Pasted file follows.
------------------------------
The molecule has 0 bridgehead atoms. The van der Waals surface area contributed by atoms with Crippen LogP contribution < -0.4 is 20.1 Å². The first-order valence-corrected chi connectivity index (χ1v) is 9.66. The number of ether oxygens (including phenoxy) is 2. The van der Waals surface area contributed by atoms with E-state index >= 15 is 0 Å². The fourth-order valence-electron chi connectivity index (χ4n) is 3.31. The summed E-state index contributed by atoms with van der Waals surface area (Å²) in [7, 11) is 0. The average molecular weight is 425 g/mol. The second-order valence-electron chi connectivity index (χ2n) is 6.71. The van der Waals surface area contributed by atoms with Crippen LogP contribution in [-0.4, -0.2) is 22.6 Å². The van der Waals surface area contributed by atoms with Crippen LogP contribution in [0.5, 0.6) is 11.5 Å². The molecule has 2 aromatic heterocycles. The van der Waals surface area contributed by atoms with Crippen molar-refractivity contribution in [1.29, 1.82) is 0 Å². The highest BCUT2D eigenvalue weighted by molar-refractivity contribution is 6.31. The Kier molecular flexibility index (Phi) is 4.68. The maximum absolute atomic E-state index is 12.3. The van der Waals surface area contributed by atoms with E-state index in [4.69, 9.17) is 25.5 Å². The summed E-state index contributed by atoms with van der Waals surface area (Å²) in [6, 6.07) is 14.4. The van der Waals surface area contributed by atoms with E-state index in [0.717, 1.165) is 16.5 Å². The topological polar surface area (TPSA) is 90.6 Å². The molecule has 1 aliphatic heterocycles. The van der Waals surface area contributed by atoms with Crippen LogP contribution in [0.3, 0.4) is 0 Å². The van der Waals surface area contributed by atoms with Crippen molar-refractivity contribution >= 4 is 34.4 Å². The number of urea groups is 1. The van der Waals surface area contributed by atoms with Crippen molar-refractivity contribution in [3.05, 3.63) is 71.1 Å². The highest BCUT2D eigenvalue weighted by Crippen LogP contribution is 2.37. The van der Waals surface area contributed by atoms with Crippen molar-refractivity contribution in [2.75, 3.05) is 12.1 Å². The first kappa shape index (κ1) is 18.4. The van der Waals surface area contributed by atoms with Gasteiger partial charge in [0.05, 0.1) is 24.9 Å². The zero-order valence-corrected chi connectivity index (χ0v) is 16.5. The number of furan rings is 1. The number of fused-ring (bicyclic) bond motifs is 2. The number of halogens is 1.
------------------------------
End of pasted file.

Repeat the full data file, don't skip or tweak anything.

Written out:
The molecule has 0 bridgehead atoms. The van der Waals surface area contributed by atoms with Crippen LogP contribution < -0.4 is 20.1 Å². The first-order valence-corrected chi connectivity index (χ1v) is 9.66. The number of ether oxygens (including phenoxy) is 2. The van der Waals surface area contributed by atoms with E-state index >= 15 is 0 Å². The fourth-order valence-electron chi connectivity index (χ4n) is 3.31. The summed E-state index contributed by atoms with van der Waals surface area (Å²) in [7, 11) is 0. The average molecular weight is 425 g/mol. The second-order valence-electron chi connectivity index (χ2n) is 6.71. The van der Waals surface area contributed by atoms with Crippen LogP contribution in [-0.4, -0.2) is 22.6 Å². The van der Waals surface area contributed by atoms with Crippen LogP contribution in [0.5, 0.6) is 11.5 Å². The molecule has 2 aromatic heterocycles. The van der Waals surface area contributed by atoms with Crippen molar-refractivity contribution in [1.29, 1.82) is 0 Å². The highest BCUT2D eigenvalue weighted by molar-refractivity contribution is 6.31. The Kier molecular flexibility index (Phi) is 4.68. The maximum absolute atomic E-state index is 12.3. The van der Waals surface area contributed by atoms with E-state index in [4.69, 9.17) is 25.5 Å². The summed E-state index contributed by atoms with van der Waals surface area (Å²) in [6, 6.07) is 14.4. The van der Waals surface area contributed by atoms with E-state index in [0.717, 1.165) is 16.5 Å². The topological polar surface area (TPSA) is 90.6 Å². The molecule has 1 aliphatic heterocycles. The van der Waals surface area contributed by atoms with Crippen LogP contribution in [0.3, 0.4) is 0 Å². The van der Waals surface area contributed by atoms with Crippen molar-refractivity contribution >= 4 is 34.4 Å². The number of urea groups is 1. The van der Waals surface area contributed by atoms with Crippen molar-refractivity contribution in [3.05, 3.63) is 71.1 Å². The highest BCUT2D eigenvalue weighted by Crippen LogP contribution is 2.37. The van der Waals surface area contributed by atoms with Crippen molar-refractivity contribution in [2.75, 3.05) is 12.1 Å². The first kappa shape index (κ1) is 18.4. The van der Waals surface area contributed by atoms with Gasteiger partial charge in [0.05, 0.1) is 24.9 Å². The zero-order valence-corrected chi connectivity index (χ0v) is 16.5. The number of furan rings is 1. The number of fused-ring (bicyclic) bond motifs is 2. The number of halogens is 1.